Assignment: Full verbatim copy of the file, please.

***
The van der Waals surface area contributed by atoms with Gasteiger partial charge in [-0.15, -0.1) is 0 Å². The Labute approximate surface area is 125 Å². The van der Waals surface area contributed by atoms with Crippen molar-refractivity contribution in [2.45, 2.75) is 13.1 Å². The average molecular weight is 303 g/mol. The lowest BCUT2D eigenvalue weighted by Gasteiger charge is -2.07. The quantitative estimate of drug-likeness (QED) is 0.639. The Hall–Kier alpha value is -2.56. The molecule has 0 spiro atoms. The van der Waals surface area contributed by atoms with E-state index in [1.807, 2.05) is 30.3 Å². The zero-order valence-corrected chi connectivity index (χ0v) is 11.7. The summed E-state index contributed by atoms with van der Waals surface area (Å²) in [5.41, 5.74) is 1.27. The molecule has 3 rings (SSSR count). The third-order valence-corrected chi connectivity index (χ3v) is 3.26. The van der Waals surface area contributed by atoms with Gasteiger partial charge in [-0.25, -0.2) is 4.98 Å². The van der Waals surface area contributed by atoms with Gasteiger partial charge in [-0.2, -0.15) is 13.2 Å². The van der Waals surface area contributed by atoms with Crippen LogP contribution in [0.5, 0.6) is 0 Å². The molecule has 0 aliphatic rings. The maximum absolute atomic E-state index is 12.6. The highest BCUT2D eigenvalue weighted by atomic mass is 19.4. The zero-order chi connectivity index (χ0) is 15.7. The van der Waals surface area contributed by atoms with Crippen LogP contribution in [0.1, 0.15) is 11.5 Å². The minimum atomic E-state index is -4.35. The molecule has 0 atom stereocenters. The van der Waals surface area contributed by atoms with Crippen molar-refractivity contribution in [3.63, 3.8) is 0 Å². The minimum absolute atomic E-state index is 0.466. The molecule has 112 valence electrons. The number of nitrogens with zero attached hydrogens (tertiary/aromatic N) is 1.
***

The van der Waals surface area contributed by atoms with Gasteiger partial charge in [-0.15, -0.1) is 0 Å². The Labute approximate surface area is 125 Å². The van der Waals surface area contributed by atoms with Crippen molar-refractivity contribution in [2.45, 2.75) is 13.1 Å². The average molecular weight is 303 g/mol. The lowest BCUT2D eigenvalue weighted by Gasteiger charge is -2.07. The quantitative estimate of drug-likeness (QED) is 0.639. The Hall–Kier alpha value is -2.56. The molecule has 0 spiro atoms. The van der Waals surface area contributed by atoms with E-state index in [1.807, 2.05) is 30.3 Å². The zero-order valence-corrected chi connectivity index (χ0v) is 11.7. The summed E-state index contributed by atoms with van der Waals surface area (Å²) in [5.41, 5.74) is 1.27. The molecule has 3 rings (SSSR count). The third-order valence-corrected chi connectivity index (χ3v) is 3.26. The van der Waals surface area contributed by atoms with Gasteiger partial charge in [-0.25, -0.2) is 4.98 Å². The van der Waals surface area contributed by atoms with Gasteiger partial charge in [-0.2, -0.15) is 13.2 Å². The van der Waals surface area contributed by atoms with Crippen LogP contribution in [0.5, 0.6) is 0 Å². The molecule has 0 aliphatic rings. The maximum absolute atomic E-state index is 12.6. The highest BCUT2D eigenvalue weighted by atomic mass is 19.4. The zero-order chi connectivity index (χ0) is 15.7. The van der Waals surface area contributed by atoms with Crippen LogP contribution in [0.1, 0.15) is 11.5 Å². The minimum atomic E-state index is -4.35. The molecule has 0 atom stereocenters. The van der Waals surface area contributed by atoms with Crippen molar-refractivity contribution in [3.63, 3.8) is 0 Å². The minimum absolute atomic E-state index is 0.466. The molecule has 112 valence electrons. The number of nitrogens with zero attached hydrogens (tertiary/aromatic N) is 1.